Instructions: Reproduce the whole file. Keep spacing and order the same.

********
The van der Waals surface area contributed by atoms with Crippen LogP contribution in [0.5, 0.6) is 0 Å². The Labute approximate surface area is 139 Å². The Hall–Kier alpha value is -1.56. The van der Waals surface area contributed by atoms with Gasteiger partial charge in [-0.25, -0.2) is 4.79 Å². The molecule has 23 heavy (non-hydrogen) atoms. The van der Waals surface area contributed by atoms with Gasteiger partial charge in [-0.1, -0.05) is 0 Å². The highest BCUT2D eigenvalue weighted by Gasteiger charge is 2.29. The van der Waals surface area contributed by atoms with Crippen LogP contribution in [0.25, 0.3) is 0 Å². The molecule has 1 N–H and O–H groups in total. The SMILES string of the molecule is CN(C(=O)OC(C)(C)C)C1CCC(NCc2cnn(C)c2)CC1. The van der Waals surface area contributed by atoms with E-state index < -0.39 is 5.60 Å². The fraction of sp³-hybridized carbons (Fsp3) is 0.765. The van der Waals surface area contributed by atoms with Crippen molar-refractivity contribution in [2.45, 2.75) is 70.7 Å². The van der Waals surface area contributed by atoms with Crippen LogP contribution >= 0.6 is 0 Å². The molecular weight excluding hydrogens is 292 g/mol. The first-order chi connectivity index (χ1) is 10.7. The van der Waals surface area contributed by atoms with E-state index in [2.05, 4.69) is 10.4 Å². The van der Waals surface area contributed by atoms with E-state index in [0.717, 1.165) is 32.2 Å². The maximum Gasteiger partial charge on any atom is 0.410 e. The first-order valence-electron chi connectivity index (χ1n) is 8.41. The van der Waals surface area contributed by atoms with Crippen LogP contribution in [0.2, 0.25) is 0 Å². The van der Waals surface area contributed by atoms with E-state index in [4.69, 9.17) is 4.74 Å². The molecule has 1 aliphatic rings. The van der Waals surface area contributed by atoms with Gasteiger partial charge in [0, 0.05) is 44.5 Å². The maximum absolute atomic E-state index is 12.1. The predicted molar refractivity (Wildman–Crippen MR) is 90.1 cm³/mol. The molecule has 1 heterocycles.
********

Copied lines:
The van der Waals surface area contributed by atoms with Crippen LogP contribution in [0.5, 0.6) is 0 Å². The Labute approximate surface area is 139 Å². The Hall–Kier alpha value is -1.56. The van der Waals surface area contributed by atoms with Gasteiger partial charge in [-0.25, -0.2) is 4.79 Å². The molecule has 23 heavy (non-hydrogen) atoms. The van der Waals surface area contributed by atoms with Gasteiger partial charge in [-0.1, -0.05) is 0 Å². The highest BCUT2D eigenvalue weighted by Gasteiger charge is 2.29. The van der Waals surface area contributed by atoms with Crippen LogP contribution in [0.25, 0.3) is 0 Å². The molecule has 1 N–H and O–H groups in total. The SMILES string of the molecule is CN(C(=O)OC(C)(C)C)C1CCC(NCc2cnn(C)c2)CC1. The van der Waals surface area contributed by atoms with E-state index < -0.39 is 5.60 Å². The fraction of sp³-hybridized carbons (Fsp3) is 0.765. The van der Waals surface area contributed by atoms with Crippen molar-refractivity contribution in [2.45, 2.75) is 70.7 Å². The van der Waals surface area contributed by atoms with Crippen LogP contribution >= 0.6 is 0 Å². The molecular weight excluding hydrogens is 292 g/mol. The first-order chi connectivity index (χ1) is 10.7. The van der Waals surface area contributed by atoms with E-state index in [2.05, 4.69) is 10.4 Å². The van der Waals surface area contributed by atoms with E-state index in [0.717, 1.165) is 32.2 Å². The maximum Gasteiger partial charge on any atom is 0.410 e. The first-order valence-electron chi connectivity index (χ1n) is 8.41. The van der Waals surface area contributed by atoms with Crippen LogP contribution in [0.2, 0.25) is 0 Å². The van der Waals surface area contributed by atoms with E-state index in [4.69, 9.17) is 4.74 Å². The molecule has 1 aliphatic rings. The van der Waals surface area contributed by atoms with Gasteiger partial charge in [0, 0.05) is 44.5 Å². The maximum absolute atomic E-state index is 12.1. The predicted molar refractivity (Wildman–Crippen MR) is 90.1 cm³/mol. The molecule has 1 heterocycles.